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Laboratory Tools and Techniques

Cyan Dye Tracks  

For many years the technical community of the motion picture industry has been searching for and evaluating methods of implementing "dye-only" analog soundtracks into release prints. The use of "dye-only" analog soundtracks would eliminate the need for soundtrack redevelopment, which is the historical means of reintroducing a variable silver image into analog soundtracks printed on color positive stock. The development and deployment of red L.E.D. (light emitting diode) sound track readers has now made it possible to chart an implementation path which can make this long awaited advancement a reality.

Laboratory Aim Density (LAD)  

In the Laboratory Aim Density (LAD) printing control method, a standard control patch specifies densities midway between the minimum and maximum of those typically obtained for a normal camera exposure. These specific densities have suggested tolerances for each film type in the duplicating and print system, and are listed in this publication, along with helpful hints for their use and evaluation. All color films in a production, regardless of film type or origin, are timed with respect to the LAD control film. Each frame of LAD control film, having the standard patch, with proven accurate exposures plus other information, is available from Eastman Kodak Company.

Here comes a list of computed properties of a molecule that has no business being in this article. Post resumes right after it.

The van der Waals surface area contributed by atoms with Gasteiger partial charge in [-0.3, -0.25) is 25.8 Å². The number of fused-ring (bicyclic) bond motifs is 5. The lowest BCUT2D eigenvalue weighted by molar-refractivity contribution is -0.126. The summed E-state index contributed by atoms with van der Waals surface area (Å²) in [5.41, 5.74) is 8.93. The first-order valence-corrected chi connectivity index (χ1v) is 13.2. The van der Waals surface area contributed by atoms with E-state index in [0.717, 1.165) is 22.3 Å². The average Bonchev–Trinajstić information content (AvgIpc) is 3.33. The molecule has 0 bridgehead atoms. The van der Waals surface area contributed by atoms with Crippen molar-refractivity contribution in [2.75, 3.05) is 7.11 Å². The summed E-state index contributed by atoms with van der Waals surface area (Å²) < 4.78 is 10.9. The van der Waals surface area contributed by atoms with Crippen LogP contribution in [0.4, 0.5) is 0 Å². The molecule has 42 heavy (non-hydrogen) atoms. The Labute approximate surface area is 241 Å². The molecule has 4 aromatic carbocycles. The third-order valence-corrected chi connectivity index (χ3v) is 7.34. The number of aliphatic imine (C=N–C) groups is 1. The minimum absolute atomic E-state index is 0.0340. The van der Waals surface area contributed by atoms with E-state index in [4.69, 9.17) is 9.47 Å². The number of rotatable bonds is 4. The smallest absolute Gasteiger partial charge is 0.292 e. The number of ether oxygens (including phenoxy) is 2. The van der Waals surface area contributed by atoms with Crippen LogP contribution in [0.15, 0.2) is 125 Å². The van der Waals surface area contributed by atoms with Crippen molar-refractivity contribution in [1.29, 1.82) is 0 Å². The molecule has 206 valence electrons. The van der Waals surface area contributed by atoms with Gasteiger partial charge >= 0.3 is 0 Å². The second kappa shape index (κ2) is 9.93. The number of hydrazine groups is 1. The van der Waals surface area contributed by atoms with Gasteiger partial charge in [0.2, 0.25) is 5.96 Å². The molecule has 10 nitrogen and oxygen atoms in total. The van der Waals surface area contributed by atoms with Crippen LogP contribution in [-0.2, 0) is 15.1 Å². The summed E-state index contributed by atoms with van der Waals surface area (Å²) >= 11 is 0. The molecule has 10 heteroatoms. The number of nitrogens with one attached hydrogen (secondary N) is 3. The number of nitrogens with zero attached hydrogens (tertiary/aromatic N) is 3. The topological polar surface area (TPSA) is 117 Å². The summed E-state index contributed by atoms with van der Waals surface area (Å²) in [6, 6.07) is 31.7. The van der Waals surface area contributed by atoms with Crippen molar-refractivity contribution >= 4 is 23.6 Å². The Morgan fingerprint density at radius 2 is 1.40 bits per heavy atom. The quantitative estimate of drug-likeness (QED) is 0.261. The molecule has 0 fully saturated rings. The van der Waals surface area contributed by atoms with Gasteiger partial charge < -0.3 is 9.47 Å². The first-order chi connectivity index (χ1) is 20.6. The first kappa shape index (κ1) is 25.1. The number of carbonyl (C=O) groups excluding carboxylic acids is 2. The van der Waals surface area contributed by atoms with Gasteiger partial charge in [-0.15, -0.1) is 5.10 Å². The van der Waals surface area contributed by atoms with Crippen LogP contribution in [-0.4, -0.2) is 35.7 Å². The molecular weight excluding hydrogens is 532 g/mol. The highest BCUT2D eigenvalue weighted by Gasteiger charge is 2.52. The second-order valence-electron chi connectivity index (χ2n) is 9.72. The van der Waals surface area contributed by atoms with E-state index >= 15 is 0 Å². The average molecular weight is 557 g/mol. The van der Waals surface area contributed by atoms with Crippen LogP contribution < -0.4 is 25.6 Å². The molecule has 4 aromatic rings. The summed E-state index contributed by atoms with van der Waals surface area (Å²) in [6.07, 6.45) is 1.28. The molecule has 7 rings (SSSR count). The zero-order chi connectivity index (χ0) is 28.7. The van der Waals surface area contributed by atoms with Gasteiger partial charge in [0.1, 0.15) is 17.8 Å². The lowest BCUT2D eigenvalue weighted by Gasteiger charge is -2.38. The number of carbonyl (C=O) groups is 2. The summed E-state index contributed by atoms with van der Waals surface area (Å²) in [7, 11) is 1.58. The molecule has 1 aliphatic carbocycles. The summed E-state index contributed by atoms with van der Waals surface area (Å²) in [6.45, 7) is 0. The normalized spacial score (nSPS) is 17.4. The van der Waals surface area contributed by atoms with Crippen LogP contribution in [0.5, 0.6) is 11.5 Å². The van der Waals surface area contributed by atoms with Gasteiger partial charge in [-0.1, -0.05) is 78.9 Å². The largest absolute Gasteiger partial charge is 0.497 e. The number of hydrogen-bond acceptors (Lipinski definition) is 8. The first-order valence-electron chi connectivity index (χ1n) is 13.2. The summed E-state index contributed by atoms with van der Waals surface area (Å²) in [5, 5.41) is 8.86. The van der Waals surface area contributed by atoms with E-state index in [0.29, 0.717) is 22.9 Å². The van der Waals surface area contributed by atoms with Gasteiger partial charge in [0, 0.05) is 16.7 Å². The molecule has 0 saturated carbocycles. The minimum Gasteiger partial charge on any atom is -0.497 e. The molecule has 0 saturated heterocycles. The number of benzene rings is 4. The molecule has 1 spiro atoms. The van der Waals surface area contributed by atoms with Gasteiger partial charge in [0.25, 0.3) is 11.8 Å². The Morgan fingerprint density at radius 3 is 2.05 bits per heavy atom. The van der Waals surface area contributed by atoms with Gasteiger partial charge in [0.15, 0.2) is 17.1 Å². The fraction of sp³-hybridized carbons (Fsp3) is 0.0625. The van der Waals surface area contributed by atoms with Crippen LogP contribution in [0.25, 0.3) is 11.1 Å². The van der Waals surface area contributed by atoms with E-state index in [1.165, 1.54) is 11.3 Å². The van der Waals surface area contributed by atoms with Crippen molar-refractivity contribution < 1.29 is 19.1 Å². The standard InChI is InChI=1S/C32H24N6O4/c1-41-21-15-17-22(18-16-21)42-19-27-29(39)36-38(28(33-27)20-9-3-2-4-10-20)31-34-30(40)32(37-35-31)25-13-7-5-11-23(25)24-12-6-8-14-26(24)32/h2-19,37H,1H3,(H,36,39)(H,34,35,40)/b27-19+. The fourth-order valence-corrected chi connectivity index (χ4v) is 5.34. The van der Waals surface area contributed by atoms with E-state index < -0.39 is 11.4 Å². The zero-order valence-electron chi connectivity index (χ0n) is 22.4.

Digital LAD  

The KODAK Digital LAD Test Image is a digital image that can be used as an aid in setting up digital film recorders to produce properly exposed digital negatives and in obtaining pleasing prints from those negatives.
The User's Guide provides instructions for using the test image in day-to-day recording activities as well as general guidelines on calibration of a laser film recorder.

Cross-Modulation Distortion Testing   PDF icon 345K

The cross-modulation test serves recording engineers very much as the light meter serves photographers. That is, it helps them determine the proper light exposure to be used when producing a photographic image. The photographer judges the quality of the photograph by viewing it. Similarly, the sound engineer can judge the quality of the sound recording by listening to it.